Image img00007.jpg


Image img00008.jpg


Populations in which the genotypes are in random-mating proportions are said to be in Hardy-Weinberg (HW) ratios, named after G. H. Hardy and W. Weinberg, the discoverers of this simple principle.

How well do actual populations agree with HW ratios? One example is given in Table 4.3 (p 94). M and N are two alleles at a blood-group locus. Six studies were done in the white population of New York City, a population that is genetically quite heterogeneous. The data came from blood donors, persons involved in paternity cases, patients, and hospital staff. They involve six studies over a period of almost 40 years. The total number was 6,001 persons, or 12,002 genes. Yet, as the table shows, the overall frequency of heterozygotes is within 1% of its HW expectation. For traits that are not involved in mate selection, the genotypes in actual populations are very close to HW proportions.

With continued random mating, alleles at different loci, even if initially linked on the same chromosome, become separated by crossing over and eventually reach linkage equilibrium (LE). At LE, the frequency of a composite genetic profile is the product of the genotype frequencies at each constituent locus. The rate of approach to LE depends on how close together the loci are on the chromosome. Loci on nonhomologous chromosomes, as almost all forensic loci are, approach LE quickly: the departure from LE is halved each generation. After half a dozen generations, LE can be assumed with sufficient accuracy for forensic purposes. Confirming this, in the large TWGDAM data set, the departure of two-locus pairs from LE in the white population was less than half a percent, and only slightly larger in blacks and Hispanics (Table 4.7, p 110). The deviations from expectations in individual cases were small and in both directions, as expected. Under HW and LE assumptions, the expected proportion of a specific genetic profile can be readily computed by calculating the genotype frequencies at each locus and multiplying them. In the forensic literature, that calculating procedure is called the product rule.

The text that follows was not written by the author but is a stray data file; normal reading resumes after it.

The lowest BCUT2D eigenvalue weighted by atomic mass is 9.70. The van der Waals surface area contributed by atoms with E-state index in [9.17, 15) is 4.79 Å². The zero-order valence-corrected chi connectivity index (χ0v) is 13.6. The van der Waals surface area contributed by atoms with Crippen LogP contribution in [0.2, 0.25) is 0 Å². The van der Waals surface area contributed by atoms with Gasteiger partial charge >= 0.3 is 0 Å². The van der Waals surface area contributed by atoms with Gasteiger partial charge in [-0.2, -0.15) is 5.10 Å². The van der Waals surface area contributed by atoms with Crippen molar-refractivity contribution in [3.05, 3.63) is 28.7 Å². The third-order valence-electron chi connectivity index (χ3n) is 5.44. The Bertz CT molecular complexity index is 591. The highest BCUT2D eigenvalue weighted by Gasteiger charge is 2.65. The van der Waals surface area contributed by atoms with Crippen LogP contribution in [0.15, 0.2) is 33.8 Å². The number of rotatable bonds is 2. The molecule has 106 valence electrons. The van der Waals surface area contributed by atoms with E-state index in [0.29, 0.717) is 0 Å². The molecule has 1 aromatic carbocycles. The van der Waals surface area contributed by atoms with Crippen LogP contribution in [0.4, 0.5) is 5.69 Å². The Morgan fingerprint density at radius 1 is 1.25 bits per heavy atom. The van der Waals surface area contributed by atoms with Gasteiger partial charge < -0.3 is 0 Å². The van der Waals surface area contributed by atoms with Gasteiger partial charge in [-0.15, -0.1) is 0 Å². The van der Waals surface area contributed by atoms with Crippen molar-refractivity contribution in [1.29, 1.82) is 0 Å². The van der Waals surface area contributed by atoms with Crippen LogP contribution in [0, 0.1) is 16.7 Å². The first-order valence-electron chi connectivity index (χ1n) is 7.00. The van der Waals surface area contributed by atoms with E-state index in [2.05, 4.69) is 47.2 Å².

For illustration, suppose that at a second locus the two relevant alleles are B1 and B2, with frequencies 1/15 and 1/40. Then the frequency of genotype B1B2 is 2(1/15)(1/40) = 1/300. Now, putting this together with the A locus considered above, we find that the frequency of the composite genotype A1A1 B1B2 is 1/100 x 1/300 = 1/30,000. And likewise for more than two loci; genotype frequencies at each locus are multiplied.

Such estimates of the frequency of a particular profile in a population are, of course, subject to uncertainty. Even moderate-sized DNA databases (drawn from samples of several hundred persons) are subject to statistical uncertainty, and in smaller ones, the uncertainty is greater. In addition, the database might not properly represent the population that is relevant to a particular case. Finally, the assumptions of HW and LE, although reasonable approximations for most populations, are not exact. We shall elaborate on this point later, but to anticipate, we believe that it is safe to assume that the uncertainty of a profile frequency calculated by our procedures from adequate databases (at least several hundred persons) is less than a factor of about 10 in either direction. To illustrate, if a profile frequency is calculated to be one in 100 million, it is safe to say that the true value is almost always between one in 10 million and one in a billion.

We now consider modifications of the product-rule calculations to make them more realistic in the face of uncertainties.

Population Structure

The population of the United States is made up of subpopulations descended from different parts of the globe and not fully homogenized. The authors of the 1992 NRC report were concerned that profile frequencies calculated from population averages might be seriously misleading for particular subpopulations. Extensive studies from a wide variety of databases show that there are indeed substantial frequency differences among the major racial and linguistic groups (black, Hispanic, American Indian, east Asian, and white). And within these groups, there is often a statistically significant departure from random proportions. As we said earlier, those departures are usually small, and formulae based on random mating assumptions are usually quite accurate. So, the product rule, although certainly not exact for real populations, is often a very good approximation.